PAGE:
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Air Show incident/accidents

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Air Show incident/accidents

Old 27th Sep 2017, 10:01
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Air Show incident/accidents

Just an observation, but the recent CAA knee jerk Air Display regulations seem to have had no effect other than to damage the display scenarios, or cause cancellations completly.
Recent incidents/accidents seem to be more effected by the retirement of experienced ex Military or aerobatic background pilots, ( some in reaction to the new Rules) being replaced by wealthy individuals and their aircraft, without the previous mentioned depth of experience.
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Old 2nd Oct 2017, 22:02
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Originally Posted by cessnapete
Just an observation, but the recent CAA knee jerk Air Display regulations seem to have had no effect other than to damage the display scenarios, or cause cancellations completly.
Recent incidents/accidents seem to be more effected by the retirement of experienced ex Military or aerobatic background pilots, ( some in reaction to the new Rules) being replaced by wealthy individuals and their aircraft, without the previous mentioned depth of experience.
I seem to recall a Yak 52 that were crewed by two highly experienced RAF types got taxied into a hedge...





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Old 3rd Oct 2017, 09:15
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It seems to me that most airshow incidents come from doing something "on the spur of the moment" rather than stick to the planned and briefed display.
I don't think the problems stem from a lack of experience of the pilots.
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Old 3rd Oct 2017, 11:52
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To which accidents/incidents are you referring to cessnapete?

So far as I am aware there have been five incidents in the UK this year: three engine failures (Lysander undamaged, Twister w/o and P-51D major damage now undergoing rebuild); a shattered canopy and damage to the tailplane (P-51B awaiting repair); and a mid-air (2 x P-51D some repairs needed).
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Old 3rd Oct 2017, 13:32
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Perhaps someone can put that in context, by guesstimating the tiny number of hours flown by these aircraft each year. In terms of rate per flying hour, this looks indefensible.
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Old 3rd Oct 2017, 18:44
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I don't think the problems stem from a lack of experience of the pilots.
Even on the same type, a pilot experienced in one type of operation, may not be so experienced in the demands of a different operating environment.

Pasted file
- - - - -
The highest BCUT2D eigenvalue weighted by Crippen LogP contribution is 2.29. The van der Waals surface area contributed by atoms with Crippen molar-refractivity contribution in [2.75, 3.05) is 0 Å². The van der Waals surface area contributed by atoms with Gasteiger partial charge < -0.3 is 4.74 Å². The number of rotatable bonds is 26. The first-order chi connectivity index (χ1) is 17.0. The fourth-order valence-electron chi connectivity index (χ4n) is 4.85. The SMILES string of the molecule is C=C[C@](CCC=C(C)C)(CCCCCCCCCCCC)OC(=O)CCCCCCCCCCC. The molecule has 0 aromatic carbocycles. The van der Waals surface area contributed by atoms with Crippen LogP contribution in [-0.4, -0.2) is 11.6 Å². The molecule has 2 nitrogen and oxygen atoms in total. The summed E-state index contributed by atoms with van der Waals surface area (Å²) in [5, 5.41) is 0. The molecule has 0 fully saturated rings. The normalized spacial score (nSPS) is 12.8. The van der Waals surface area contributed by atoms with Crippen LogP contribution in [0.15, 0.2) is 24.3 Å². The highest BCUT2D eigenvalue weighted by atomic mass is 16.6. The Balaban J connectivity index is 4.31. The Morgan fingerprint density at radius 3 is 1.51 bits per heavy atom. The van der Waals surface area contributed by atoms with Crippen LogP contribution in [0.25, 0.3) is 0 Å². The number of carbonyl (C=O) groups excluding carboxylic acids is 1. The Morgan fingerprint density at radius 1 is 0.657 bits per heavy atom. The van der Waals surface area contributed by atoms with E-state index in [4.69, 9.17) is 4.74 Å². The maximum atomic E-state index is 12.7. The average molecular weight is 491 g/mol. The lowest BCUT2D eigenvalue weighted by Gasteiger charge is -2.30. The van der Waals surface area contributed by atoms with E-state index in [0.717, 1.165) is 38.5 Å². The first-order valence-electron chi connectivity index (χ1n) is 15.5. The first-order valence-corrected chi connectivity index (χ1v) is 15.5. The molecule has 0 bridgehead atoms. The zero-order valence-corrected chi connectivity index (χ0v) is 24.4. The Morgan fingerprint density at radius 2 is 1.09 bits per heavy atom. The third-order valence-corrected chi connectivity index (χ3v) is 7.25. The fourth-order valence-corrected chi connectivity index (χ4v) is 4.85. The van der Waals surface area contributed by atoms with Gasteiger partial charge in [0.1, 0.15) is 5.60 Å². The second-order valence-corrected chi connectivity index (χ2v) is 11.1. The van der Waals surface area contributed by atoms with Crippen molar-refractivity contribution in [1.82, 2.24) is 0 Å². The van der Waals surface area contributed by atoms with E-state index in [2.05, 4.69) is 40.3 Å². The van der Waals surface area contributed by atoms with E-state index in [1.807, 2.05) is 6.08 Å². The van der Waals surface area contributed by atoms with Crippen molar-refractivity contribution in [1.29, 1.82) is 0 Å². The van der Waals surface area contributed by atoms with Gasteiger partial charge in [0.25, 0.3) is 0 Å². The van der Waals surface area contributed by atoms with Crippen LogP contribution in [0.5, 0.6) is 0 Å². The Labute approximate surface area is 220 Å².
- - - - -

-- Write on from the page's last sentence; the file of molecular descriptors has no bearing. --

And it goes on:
(EG: Two very experienced civil pilots may lack formation flying experience)
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Old 4th Oct 2017, 07:07
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Originally Posted by B737C525
Perhaps someone can put that in context, by guesstimating the tiny number of hours flown by these aircraft each year. In terms of rate per flying hour, this looks indefensible.
Correction - Gladiator had the engine failure not the Lysander - Mercury engine, but...

It has been a very safe season in the UK; no one flew into the ground, no one died, one person injured in the Twister crash (hopefully not seriously), and only the Twister is potentially a write off.

The P-51D mid-air (during a formation join up at low level) could have been a horror and obviously is of concern - but I hope they shook hands afterwards.
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Old 5th Oct 2017, 05:14
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Probably thinking of the Canadian Lysander treadigraph which had an engine failure.

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Old 5th Oct 2017, 06:40
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A while back, in the space of a few weeks, two vintage military jets were flown into the deck by their pilots. There were airworthiness issues, pilot currency/competency issues, planning issues (at both the individual and organisational levels) and of course, multiple casualties resulting from one of these.

Somewhat random with the use of the words "knee jerk" wouldn't you agree?
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Old 7th Oct 2017, 07:14
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Anything that flies can crash, it matters not why that happens, the pilots know the risks and it has happened to a Red Arrows Hawk, an Italian Typhoon flew into the sea in September. These were properly maintained military planes with experienced display pilots, it's a dangerous game but if I was clever enough I would be flying with them.
What does matter is harming Joe Public, at Shoreham the chances of an aircraft crashing onto a crowded road was remote, when a pilot looses control we are only protected by random separation. Could it happen at Fairford, yes, it's remote and highly unlikely but to be totally risk free there would be no air show.
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